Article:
This case concerns transportation contracts made by the Department of Public Utilities, an agency of the City of Colorado Springs. See Charter of the City of Colorado Springs, Article VI. The department's entry into contracts for the transportation of coal is an exercise of a function within the scope of its authority. Furthermore, although the railroad argues to the contrary, the parties to the original action stipulated that the contracts are "public records."
The railroad also contends that these contracts are exempt from disclosure under the Open Records Act because the department fulfills a proprietary rather than a governmental function. We reject this argument.
Finding no distinction between proprietary and governmental functions expressly declared in the Open Records Act, we decline to imply such a distinction. See Lee v. City County of Denver, 29 Colo. App. 256, 482 P.2d 389 (1971). Thus, the contracts at issue in this case are subject to the Open Records Act unless they fit within one of the specific exceptions.
The railroad claims that the contracts fit within two exceptions to the disclosure requirements. We disagree.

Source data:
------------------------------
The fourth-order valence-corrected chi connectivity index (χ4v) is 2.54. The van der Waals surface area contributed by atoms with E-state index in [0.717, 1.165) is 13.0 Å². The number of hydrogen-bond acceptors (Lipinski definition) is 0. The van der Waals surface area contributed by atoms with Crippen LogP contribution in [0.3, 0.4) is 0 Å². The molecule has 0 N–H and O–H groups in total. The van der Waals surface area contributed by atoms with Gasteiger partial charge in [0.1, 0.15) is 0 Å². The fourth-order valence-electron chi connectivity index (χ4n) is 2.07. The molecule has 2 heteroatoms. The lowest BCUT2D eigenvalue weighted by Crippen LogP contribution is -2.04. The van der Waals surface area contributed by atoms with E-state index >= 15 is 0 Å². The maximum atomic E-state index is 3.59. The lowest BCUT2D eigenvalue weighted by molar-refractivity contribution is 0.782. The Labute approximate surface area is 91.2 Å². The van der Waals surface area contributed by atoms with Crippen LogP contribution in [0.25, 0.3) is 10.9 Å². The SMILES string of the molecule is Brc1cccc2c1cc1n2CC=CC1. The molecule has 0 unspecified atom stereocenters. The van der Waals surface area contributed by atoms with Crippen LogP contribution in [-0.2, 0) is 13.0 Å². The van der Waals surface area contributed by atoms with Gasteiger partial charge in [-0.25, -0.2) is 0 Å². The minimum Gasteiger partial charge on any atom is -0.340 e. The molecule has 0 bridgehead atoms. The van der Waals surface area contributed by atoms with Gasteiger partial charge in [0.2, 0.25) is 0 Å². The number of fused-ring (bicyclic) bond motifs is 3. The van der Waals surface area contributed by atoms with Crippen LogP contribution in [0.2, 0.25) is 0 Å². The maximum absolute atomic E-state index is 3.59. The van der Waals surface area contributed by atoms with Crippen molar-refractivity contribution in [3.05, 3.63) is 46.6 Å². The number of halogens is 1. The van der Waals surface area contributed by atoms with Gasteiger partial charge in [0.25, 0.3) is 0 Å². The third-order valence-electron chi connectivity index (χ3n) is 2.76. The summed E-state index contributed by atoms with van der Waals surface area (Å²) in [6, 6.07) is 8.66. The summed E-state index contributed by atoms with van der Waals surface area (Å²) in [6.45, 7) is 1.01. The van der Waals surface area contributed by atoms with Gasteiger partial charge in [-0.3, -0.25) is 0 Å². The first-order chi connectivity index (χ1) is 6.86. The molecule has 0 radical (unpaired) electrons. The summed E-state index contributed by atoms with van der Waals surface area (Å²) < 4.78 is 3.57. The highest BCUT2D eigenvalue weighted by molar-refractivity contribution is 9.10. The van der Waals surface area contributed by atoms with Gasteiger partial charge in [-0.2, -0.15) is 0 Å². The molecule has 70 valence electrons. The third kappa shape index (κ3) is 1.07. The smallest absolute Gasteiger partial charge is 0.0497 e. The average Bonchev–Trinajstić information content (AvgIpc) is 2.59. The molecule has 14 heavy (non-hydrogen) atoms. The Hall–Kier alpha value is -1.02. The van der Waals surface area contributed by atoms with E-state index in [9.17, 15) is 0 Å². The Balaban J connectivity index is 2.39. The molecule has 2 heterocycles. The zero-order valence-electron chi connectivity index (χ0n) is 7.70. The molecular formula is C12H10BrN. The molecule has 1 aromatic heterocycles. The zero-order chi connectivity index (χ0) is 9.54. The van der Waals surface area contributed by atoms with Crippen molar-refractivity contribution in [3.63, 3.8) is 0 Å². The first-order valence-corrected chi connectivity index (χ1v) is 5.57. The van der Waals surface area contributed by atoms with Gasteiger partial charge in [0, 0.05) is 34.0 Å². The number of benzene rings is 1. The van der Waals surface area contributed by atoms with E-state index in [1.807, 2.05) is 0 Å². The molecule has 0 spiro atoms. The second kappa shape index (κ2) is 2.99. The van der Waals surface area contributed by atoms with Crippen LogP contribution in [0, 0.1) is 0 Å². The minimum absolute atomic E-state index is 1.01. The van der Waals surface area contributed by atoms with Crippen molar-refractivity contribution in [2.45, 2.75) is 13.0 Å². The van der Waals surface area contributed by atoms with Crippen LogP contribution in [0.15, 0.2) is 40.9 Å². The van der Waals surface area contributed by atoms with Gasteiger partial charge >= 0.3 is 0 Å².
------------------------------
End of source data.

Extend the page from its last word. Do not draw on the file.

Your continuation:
The railroad asserts that inspection of the contract is improper pursuant to § 24-72-204(1)(b), C.R.S. (1982 Repl. Vol. 10) because such inspection is contrary to federal law. The railroad bases this assertion on its conclusion that the Staggers Act of 1980, codified at 49 U.S.C. § 10101, et seq. (1982), bars release of railroad transportation agreements. We find no such bar.
The Staggers Act represents comprehensive federal legislation deregulating the nation's rail industry. See Water Transport Ass'n v. Interstate Commerce Commission, 722 F.2d 1025 (2d Cir. 1983). A major aspect of this act is to allow rail carriers to conduct their operations by contract similar to other nonregulated businesses. Water Transport Ass'n v. Interstate Commerce Commission, supra.
In 49 U.S.C. § 10713 (1982), Congress changed the traditional method of purchasing rail services through the use of uniform public tariffs and permits rail carriers to enter into individual rate contracts, which must then be filed with the Interstate Commerce Commission for its approval. See Water Transport Ass'n v. Interstate Commerce Commission, supra. Certain information contained in the rate contract is summarized and made public; the remaining information is available from the Interstate Commerce Commission only when requested by certain specified parties. The railroad in this case relies on this provision in support of its claim that transportation contracts may not be inspected by the newspaper.
Here, the contracts were not requested from the Interstate Commerce Commission. The contracts in this case make up part of the records of operation of a department of a governmental entity. Additionally, nothing in the federal statute purports to impose disclosure limitations upon the parties to the contract.